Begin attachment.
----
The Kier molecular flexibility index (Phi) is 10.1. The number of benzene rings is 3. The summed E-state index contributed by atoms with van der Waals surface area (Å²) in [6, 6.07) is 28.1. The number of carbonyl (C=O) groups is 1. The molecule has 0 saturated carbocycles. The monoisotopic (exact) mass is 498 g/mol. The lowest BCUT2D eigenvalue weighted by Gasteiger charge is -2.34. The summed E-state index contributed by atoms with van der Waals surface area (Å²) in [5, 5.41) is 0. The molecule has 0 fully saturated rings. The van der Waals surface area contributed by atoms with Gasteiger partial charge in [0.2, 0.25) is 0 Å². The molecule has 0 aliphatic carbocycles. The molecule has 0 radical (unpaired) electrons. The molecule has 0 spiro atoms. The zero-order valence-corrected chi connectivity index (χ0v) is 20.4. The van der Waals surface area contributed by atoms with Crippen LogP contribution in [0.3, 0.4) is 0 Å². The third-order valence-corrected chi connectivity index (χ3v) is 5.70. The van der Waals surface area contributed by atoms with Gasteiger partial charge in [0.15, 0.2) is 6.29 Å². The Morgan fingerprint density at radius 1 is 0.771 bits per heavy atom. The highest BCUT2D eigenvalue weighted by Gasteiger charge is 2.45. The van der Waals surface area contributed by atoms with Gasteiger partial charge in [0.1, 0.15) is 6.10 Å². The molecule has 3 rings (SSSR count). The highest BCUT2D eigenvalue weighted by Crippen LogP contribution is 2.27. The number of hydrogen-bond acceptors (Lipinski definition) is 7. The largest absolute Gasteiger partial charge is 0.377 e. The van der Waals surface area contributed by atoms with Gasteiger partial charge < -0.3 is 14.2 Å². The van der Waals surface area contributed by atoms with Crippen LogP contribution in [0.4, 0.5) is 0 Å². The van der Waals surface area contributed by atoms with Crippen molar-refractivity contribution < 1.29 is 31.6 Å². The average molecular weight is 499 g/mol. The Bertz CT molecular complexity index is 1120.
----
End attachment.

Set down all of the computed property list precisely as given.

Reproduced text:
The Kier molecular flexibility index (Phi) is 10.1. The number of benzene rings is 3. The summed E-state index contributed by atoms with van der Waals surface area (Å²) in [6, 6.07) is 28.1. The number of carbonyl (C=O) groups is 1. The molecule has 0 saturated carbocycles. The monoisotopic (exact) mass is 498 g/mol. The lowest BCUT2D eigenvalue weighted by Gasteiger charge is -2.34. The summed E-state index contributed by atoms with van der Waals surface area (Å²) in [5, 5.41) is 0. The molecule has 0 fully saturated rings. The van der Waals surface area contributed by atoms with Gasteiger partial charge in [0.2, 0.25) is 0 Å². The molecule has 0 aliphatic carbocycles. The molecule has 0 radical (unpaired) electrons. The molecule has 0 spiro atoms. The zero-order valence-corrected chi connectivity index (χ0v) is 20.4. The van der Waals surface area contributed by atoms with Crippen LogP contribution in [0.3, 0.4) is 0 Å². The third-order valence-corrected chi connectivity index (χ3v) is 5.70. The van der Waals surface area contributed by atoms with Gasteiger partial charge in [0.15, 0.2) is 6.29 Å². The Morgan fingerprint density at radius 1 is 0.771 bits per heavy atom. The highest BCUT2D eigenvalue weighted by Gasteiger charge is 2.45. The van der Waals surface area contributed by atoms with Gasteiger partial charge in [0.1, 0.15) is 6.10 Å². The molecule has 3 rings (SSSR count). The highest BCUT2D eigenvalue weighted by Crippen LogP contribution is 2.27. The number of hydrogen-bond acceptors (Lipinski definition) is 7. The largest absolute Gasteiger partial charge is 0.377 e. The van der Waals surface area contributed by atoms with Gasteiger partial charge < -0.3 is 14.2 Å². The van der Waals surface area contributed by atoms with Crippen LogP contribution in [0.4, 0.5) is 0 Å². The van der Waals surface area contributed by atoms with Crippen molar-refractivity contribution < 1.29 is 31.6 Å². The average molecular weight is 499 g/mol. The Bertz CT molecular complexity index is 1120.